How far does the principle of vicarious liability extend?

It is a well-known principle that employers can be held vicariously liable for the actions of their employees in the workplace.

The test is whether or not those acts are closely connected with the employment. The Court of Appeal considered this issue in the case of Bellman v Northampton Recruitment Limited.

The Facts

Northampton Recruitment Ltd (the Company) held a Christmas party for its staff and their partners. Mr Major was the Managing Director of the Company and also attended the party. At the end of the party a number of the guests, including Mr Major and Mr Bellman, were staying at the same hotel and roughly half the employees attended an “impromptu drinks” party at the hotel.

The drinking session continued into the early hours of the morning and the discussions centred around social and non-work related topics.

However, an argument arose around the terms and conditions of a new employee. Mr Major lectured the employees present about how he owned the Company and he was ultimately responsible for any decisions made in order to end the argument. Mr Bellman challenged Mr Major which resulted in Mr Major punching Mr Bellman twice, with the consequence of Mr Bellman suffering brain damage.

Mr Bellman brought a claim against the Company claiming that it was liable for the actions of Mr Major. The High Court found that the Company was not vicariously liable for the actions of Mr Major because:-

  • The “impromptu drinks” were separate from the Christmas Party itself and at a separate location;
  • The attendees of the drinks party made a decision to attend based on personal choices and it was entirely voluntarily whether or not they wished to take part in the drinking session; and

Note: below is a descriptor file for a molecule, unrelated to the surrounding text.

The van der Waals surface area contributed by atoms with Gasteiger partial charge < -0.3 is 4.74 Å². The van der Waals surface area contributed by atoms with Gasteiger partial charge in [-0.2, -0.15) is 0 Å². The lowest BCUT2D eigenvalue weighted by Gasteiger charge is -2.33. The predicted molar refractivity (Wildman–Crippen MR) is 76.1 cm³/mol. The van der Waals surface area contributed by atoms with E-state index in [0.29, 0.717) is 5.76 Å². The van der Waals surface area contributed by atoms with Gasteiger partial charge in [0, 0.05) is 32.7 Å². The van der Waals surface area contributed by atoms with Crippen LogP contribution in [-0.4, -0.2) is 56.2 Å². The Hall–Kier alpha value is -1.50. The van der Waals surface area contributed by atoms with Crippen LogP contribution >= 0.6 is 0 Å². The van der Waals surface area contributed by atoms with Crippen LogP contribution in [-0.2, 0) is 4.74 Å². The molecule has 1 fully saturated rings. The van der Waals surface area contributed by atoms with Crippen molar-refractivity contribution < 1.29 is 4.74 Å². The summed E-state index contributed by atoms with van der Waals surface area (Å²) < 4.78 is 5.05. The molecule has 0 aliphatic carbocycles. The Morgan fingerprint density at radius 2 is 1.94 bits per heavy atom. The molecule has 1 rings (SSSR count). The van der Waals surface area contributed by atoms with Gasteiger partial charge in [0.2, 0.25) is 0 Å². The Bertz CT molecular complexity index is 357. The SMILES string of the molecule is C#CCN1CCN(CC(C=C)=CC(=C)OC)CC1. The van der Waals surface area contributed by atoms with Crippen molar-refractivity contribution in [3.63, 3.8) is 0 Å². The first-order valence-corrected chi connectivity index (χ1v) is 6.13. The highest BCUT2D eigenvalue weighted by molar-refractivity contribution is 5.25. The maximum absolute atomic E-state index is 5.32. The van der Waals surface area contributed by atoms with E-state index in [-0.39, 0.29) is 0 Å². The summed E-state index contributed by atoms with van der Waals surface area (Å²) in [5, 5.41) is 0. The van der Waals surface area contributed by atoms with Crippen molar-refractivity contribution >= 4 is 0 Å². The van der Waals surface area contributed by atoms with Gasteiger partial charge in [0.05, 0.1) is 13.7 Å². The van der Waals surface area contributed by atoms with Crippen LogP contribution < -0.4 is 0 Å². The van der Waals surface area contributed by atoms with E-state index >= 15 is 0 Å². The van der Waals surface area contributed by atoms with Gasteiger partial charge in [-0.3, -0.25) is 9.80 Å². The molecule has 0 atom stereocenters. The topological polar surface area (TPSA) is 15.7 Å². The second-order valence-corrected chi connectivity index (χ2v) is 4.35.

• There was insufficient connection between the actions of Mr Major as Managing Director of the Company and the assault.

Decision of the Court of Appeal

Mr Bellman appealed to the Court of Appeal and the Court allowed the appeal.

The Court of Appeal found that the Christmas party and the after drinks party should not be seen as separate events as they both took place on the same night. Mr Major also acted in his capacity as Managing Director when he delivered his lecture about how he made all the decisions at the Company.

The Court took the view that Mr Major had misused his position as Managing Director by trying to assert his authority at the drinks party which meant the participants at the drinks party were effectively attending as employees. Given the senior position of Mr Major, this allowed him to assert his authority as and when he wanted to. In view of this, the Court held that there was a sufficient connection between Mr Major’s role and the assault for it to be considered an act in the course of his employment.


This is a reminder that employers may be vicariously liable for the actions of their employees during an after party not officially organised by the employer. Employers may wish to ensure that there are policies in place reminding employees about expected standards of behaviour inside and outside of the workplace.

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